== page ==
A few years back I had purchased a MacBook Air that eventually was replaced with a more powerful MacBook Pro. The Air ultimately collected dust in a desk drawer and was in amazing shape. Another device of mine that collects lots of dust is the original Surface RT. When I saw Microsoft’s promo a week or so ago for them to essentially allow you to trade in your used MacBook Air for up to $650 towards the purchase of a new Surface Pro 3, I jumped at it.
It seems as though everyone has a favorite banking application these days and today my favorite app failed me. In the year of 2013, consumers simply demand convenience from their mobile applications and consumers view mobile apps as an extension of the business whom provides it. It is for these very reasons that Chase and other financial institutions allow you to deposit checks online through their websites or mobile apps.
Recently I’ve been thinking about accountability quite a bit. In many facets of each and everyone of our lives, accountability is what sets many of us apart from one another. It is certainly extremely easy to look at others whom lack accountability and point it out, but tonight as I type I’m looking at myself in a mirror. Accountability starts with each and everyone of us and I’ve decided that I’m going to try and hold myself more accountable by sharing what my annual goals are. I will then provide a mid-year and a end-of-year review to update everyone on where things ended up.
Since I didn’t start off 2012 with this plan, I didn’t have many formal goals to look back on so I figured I’d start by documenting what 2012 was for me.
This has been a pretty crazy year full of ups and downs in terms of family. I’m still happily married to my bride of 7 years Melissa and we absolutely love our two year old son Owen to pieces. He definitely has my personality (Lord help us all, now!) and he looks exactly like his Uncles on his mom’s side of the family. Owen keeps us grounded and very busy, but we wouldn’t have it any other way.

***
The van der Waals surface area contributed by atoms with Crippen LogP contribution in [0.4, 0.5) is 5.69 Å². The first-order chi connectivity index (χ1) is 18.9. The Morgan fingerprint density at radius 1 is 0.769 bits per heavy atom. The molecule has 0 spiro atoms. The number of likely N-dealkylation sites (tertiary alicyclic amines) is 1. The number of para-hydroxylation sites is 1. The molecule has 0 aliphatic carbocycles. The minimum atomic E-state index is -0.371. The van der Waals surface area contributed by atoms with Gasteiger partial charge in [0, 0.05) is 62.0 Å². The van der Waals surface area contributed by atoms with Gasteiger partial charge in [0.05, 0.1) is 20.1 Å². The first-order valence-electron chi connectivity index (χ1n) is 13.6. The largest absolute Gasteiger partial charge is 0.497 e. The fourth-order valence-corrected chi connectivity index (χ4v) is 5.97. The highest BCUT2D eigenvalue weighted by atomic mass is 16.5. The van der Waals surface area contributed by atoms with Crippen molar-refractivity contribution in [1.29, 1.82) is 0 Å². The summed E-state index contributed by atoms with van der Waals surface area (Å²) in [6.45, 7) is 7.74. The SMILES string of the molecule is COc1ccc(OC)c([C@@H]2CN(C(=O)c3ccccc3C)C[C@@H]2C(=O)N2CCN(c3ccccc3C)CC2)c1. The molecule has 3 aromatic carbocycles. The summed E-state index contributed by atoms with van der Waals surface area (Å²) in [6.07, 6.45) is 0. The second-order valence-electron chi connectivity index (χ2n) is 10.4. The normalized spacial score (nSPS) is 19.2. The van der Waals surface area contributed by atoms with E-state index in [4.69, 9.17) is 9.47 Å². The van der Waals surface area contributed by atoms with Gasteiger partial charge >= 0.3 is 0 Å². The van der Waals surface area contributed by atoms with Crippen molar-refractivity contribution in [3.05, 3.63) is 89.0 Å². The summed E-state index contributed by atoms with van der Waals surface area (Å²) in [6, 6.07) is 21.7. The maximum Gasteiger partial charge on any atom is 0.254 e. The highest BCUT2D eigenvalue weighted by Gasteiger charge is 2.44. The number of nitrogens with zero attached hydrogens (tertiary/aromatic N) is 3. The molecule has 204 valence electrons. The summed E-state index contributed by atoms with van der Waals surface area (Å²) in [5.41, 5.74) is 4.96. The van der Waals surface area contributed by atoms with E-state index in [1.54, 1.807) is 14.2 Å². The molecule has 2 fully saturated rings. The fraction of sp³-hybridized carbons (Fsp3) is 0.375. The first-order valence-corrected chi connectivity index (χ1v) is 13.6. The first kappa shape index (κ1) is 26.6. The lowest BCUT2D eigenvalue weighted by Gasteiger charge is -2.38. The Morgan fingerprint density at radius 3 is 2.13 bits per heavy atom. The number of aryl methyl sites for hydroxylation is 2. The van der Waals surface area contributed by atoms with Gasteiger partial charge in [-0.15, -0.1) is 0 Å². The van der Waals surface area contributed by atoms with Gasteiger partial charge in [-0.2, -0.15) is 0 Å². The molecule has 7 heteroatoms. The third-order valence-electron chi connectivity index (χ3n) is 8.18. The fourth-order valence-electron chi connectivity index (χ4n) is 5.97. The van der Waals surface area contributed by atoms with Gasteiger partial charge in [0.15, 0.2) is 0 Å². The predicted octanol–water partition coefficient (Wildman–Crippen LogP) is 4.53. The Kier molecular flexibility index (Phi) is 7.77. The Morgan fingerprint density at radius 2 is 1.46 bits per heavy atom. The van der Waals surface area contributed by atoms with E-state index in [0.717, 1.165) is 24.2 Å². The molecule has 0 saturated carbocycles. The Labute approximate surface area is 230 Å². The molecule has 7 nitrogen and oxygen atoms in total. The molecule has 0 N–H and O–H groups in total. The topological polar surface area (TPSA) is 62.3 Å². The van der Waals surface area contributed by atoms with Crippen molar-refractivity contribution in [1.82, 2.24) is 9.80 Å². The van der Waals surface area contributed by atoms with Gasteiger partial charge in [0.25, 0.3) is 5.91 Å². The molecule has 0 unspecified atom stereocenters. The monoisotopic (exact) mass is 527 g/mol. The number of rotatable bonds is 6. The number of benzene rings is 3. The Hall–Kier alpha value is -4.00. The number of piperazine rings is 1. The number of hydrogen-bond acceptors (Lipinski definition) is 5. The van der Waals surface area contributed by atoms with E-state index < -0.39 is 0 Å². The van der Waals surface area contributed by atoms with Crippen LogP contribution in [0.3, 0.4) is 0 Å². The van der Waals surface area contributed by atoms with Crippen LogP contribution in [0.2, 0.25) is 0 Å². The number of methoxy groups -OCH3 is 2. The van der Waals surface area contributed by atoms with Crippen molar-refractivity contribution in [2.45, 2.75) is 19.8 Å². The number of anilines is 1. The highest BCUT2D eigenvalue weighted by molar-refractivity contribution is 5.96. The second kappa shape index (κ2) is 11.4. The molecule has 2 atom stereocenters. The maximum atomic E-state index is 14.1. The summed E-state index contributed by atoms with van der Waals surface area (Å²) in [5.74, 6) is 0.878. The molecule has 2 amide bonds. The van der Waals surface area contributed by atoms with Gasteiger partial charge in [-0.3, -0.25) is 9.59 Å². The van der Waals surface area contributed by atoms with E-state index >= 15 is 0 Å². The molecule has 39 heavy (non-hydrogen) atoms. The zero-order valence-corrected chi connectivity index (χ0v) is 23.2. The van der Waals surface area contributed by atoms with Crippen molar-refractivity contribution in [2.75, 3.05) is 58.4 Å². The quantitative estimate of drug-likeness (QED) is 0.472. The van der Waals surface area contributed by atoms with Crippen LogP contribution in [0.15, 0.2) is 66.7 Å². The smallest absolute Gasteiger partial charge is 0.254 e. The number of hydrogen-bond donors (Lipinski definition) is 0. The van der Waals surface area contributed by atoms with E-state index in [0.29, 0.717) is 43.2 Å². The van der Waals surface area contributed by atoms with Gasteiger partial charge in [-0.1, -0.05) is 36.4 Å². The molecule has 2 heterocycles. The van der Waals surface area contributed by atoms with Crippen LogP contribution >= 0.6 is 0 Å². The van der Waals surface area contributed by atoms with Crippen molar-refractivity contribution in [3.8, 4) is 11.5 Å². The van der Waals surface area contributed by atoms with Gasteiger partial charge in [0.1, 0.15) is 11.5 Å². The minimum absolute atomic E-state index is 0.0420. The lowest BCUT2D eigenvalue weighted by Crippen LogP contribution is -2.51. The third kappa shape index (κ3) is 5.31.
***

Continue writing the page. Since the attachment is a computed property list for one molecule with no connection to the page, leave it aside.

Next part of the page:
In May of 2012, my sister Dani passed away after a very courageous fight against Clear Cell Sarcoma (CCS) Cancer. Looking back, I’m very glad that I was able to be there with her and the rest of my family in her final days and moments. Now that I’ve had a little over 7 months to reflect upon my sister’s battle and ultimately her death, I have learned that you have absolutely no idea what life is going to throw your way, but if you get to decide how you’re going to go about dealing with life. Dani never played the “why me” card and taught me that NOW is the most important time. If you spend all of your time thinking and worrying about tomorrow, then you are neglecting NOW.
Given my sister’s battle, Melissa and I were not able to travel as much as we would have liked to have. We started off the year in TX with my family and that was our only big trip together for the year. I was able to spend Super Bowl weekend in Las Vegas with my father-in-law, two brother-in-laws and my brother Rob. I then spent another 7 weeks or so in TX throughout the remainder of the year. I may as well refer to San Antonio, TX as my second home at this point.
I spend most of my time working for my family’s Medicare Insurance Agency VibrantUSA (VUSA). I’m the Chief Information Officer (CIO) for VUSA which basically means I’m responsible for making sure that all of the current and future technology needs are met for the business. But given the size of our organization I end up wearing many hats from operations to marketing to human resources. 2012 was the best year that VUSA has ever had with record setting revenue and net income, but we’ve still got some very important work to do and investments to make to remain competitive.
When I’m not burning the midnight oil as they say for VUSA, I run a technology consulting company called TechDoba (TDOBA). The reality is that I didn’t push for new clients in 2012 for TDOBA as we spent most of our time enhancing our CRM solution that VUSA has used for the past few years. But we still did get a couple of new customers and saw revenue of about $1,000 (clearly not bragging). The good news is that 2013 will start off with a project near completion that will yield about $500.
TechnologyWhile Technology is my profession, it is also my hobby and passion. I absolutely love learning new things and trying to solve new problems. Here is a quick list of some of the areas I spent some time:
- Windows Azure
- ASP.NET MVC4